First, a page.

NEW YORK — Sen. Hillary Rodham Clinton today issued a press release consisting of a single blank sheet of paper followed by another sheet asking Americans to fill in the blank one with any campaign promise they wanted.
“Look, this is going to save us all a tremendous amount of time and money,” Clinton said in an interview this morning. “I could either spend the next 13 months paying millions of dollars to pollsters to figure out what the hell you people want me to say, or I could cut out the middle-man and let you put the words in my mouth yourselves. I think that makes a lot more sense, don’t you?”
Clinton’s campaign also opened a website to take campaign promises online and released a cell phone number and an 800 number to take promises via voice and text message.
“The senator is entirely committed to winning this election by promising anything the American people want her to,” said a source close to the campaign. “If that means promising to trick out the presidential limo, make Angelina Jolie secretary of state, turn PBS into the all-NASCAR channel, or send an army of super-intelligent robots to replace our troops in Iraq, she’ll do it.”
Asked where the United States would get an army of super-intelligent robots, the source replied, “You don’t think she intends to keep any of these promises, do you?”
Dante Scallion, a professor of political science at the University of New Hampshire, said the move was brilliant strategy.
“The beauty of this plan is that faxes get lost, e-mails get ‘accidentally’ deleted, and phone messages are always being inadvertently erased,” Scallion said. “The point is to make the people believe she cares about their issues. Once she’s elected, any promise that actually makes it to her desk can be sent to a congressional study committee, where it will die a slow and painful death by debate as she attacks Congress for thwarting the will of the people, all the while swiftly and ruthlessly implementing her own personal agenda. It’s brilliant. People will think they’re going to get free gasoline for life, but they’ll end up with public subsidies for the Oxygen network.”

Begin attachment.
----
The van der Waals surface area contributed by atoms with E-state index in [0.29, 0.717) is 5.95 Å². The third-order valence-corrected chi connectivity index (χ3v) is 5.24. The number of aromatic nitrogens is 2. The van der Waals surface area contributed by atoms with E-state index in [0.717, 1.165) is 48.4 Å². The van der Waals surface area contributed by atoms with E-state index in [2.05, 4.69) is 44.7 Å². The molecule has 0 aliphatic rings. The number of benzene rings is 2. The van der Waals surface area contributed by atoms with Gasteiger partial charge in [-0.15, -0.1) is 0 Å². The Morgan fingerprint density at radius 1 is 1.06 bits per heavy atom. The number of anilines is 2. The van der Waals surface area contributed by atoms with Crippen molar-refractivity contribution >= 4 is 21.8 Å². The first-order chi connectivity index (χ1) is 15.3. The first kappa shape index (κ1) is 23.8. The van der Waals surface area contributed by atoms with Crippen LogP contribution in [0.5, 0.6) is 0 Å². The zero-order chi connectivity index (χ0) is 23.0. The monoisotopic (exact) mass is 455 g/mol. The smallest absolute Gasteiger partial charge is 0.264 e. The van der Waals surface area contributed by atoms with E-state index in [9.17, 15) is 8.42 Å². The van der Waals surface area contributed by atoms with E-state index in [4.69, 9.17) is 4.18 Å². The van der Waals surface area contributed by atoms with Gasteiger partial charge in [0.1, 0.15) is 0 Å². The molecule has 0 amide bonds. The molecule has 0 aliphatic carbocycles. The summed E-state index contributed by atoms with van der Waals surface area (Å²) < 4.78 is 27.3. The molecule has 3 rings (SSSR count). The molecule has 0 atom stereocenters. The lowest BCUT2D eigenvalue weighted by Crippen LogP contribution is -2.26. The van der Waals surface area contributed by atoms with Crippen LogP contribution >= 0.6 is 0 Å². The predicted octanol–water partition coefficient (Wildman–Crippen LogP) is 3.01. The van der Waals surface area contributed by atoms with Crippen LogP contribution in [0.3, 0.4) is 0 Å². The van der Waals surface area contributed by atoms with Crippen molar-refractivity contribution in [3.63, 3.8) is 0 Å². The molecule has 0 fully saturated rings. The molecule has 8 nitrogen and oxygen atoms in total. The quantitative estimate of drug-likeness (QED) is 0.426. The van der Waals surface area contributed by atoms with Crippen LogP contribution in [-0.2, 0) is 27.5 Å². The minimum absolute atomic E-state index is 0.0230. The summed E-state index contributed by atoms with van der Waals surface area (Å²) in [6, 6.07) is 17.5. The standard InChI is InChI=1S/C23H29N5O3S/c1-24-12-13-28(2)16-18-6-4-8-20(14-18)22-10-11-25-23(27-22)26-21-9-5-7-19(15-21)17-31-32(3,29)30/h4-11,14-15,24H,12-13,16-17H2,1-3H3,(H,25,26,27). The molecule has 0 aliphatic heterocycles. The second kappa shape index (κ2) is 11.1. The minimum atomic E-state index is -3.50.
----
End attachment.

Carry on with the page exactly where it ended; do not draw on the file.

In response to Clinton’s new strategy, Democratic presidential candidate Sen. Barack Obama pledged to replace his calls for bipartisanship in Washington with new, more inclusive, more inspirational calls for tripartisanship.
“Together, we can make America great again,” Obama said. “And make me president. Don’t forget the part about making me president.”
Former Sen. John Edwards, trailing Clinton and Obama in most polls, promised to buy every American adult of legal drinking age an SUV filled with beer. His campaign insisted the pledge was not in response to Clinton’s white paper plan, but came “because it’s the right thing to do for America.”
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